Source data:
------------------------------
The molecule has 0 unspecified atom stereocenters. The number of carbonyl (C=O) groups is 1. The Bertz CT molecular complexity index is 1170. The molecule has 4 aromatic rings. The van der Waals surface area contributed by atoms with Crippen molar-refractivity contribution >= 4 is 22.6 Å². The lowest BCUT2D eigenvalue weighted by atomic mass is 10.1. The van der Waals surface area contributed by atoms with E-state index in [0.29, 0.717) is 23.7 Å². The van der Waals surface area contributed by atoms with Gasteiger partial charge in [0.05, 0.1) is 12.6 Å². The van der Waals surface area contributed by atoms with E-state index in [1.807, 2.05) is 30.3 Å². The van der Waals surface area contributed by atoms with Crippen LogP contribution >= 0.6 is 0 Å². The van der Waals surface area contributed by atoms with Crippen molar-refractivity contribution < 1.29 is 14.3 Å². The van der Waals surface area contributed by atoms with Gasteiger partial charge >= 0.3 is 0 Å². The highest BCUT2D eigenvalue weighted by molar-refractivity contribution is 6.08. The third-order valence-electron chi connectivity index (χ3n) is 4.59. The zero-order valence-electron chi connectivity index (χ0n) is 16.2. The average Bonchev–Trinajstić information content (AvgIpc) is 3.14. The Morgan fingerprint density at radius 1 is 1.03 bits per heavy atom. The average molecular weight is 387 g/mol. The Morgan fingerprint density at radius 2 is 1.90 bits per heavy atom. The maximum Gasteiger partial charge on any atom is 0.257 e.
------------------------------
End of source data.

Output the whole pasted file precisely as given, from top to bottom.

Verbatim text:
The molecule has 0 unspecified atom stereocenters. The number of carbonyl (C=O) groups is 1. The Bertz CT molecular complexity index is 1170. The molecule has 4 aromatic rings. The van der Waals surface area contributed by atoms with Crippen molar-refractivity contribution >= 4 is 22.6 Å². The lowest BCUT2D eigenvalue weighted by atomic mass is 10.1. The van der Waals surface area contributed by atoms with E-state index in [0.29, 0.717) is 23.7 Å². The van der Waals surface area contributed by atoms with Gasteiger partial charge in [0.05, 0.1) is 12.6 Å². The van der Waals surface area contributed by atoms with E-state index in [1.807, 2.05) is 30.3 Å². The van der Waals surface area contributed by atoms with Crippen LogP contribution >= 0.6 is 0 Å². The van der Waals surface area contributed by atoms with Crippen molar-refractivity contribution < 1.29 is 14.3 Å². The van der Waals surface area contributed by atoms with Gasteiger partial charge >= 0.3 is 0 Å². The highest BCUT2D eigenvalue weighted by molar-refractivity contribution is 6.08. The third-order valence-electron chi connectivity index (χ3n) is 4.59. The zero-order valence-electron chi connectivity index (χ0n) is 16.2. The average Bonchev–Trinajstić information content (AvgIpc) is 3.14. The Morgan fingerprint density at radius 1 is 1.03 bits per heavy atom. The average molecular weight is 387 g/mol. The Morgan fingerprint density at radius 2 is 1.90 bits per heavy atom. The maximum Gasteiger partial charge on any atom is 0.257 e.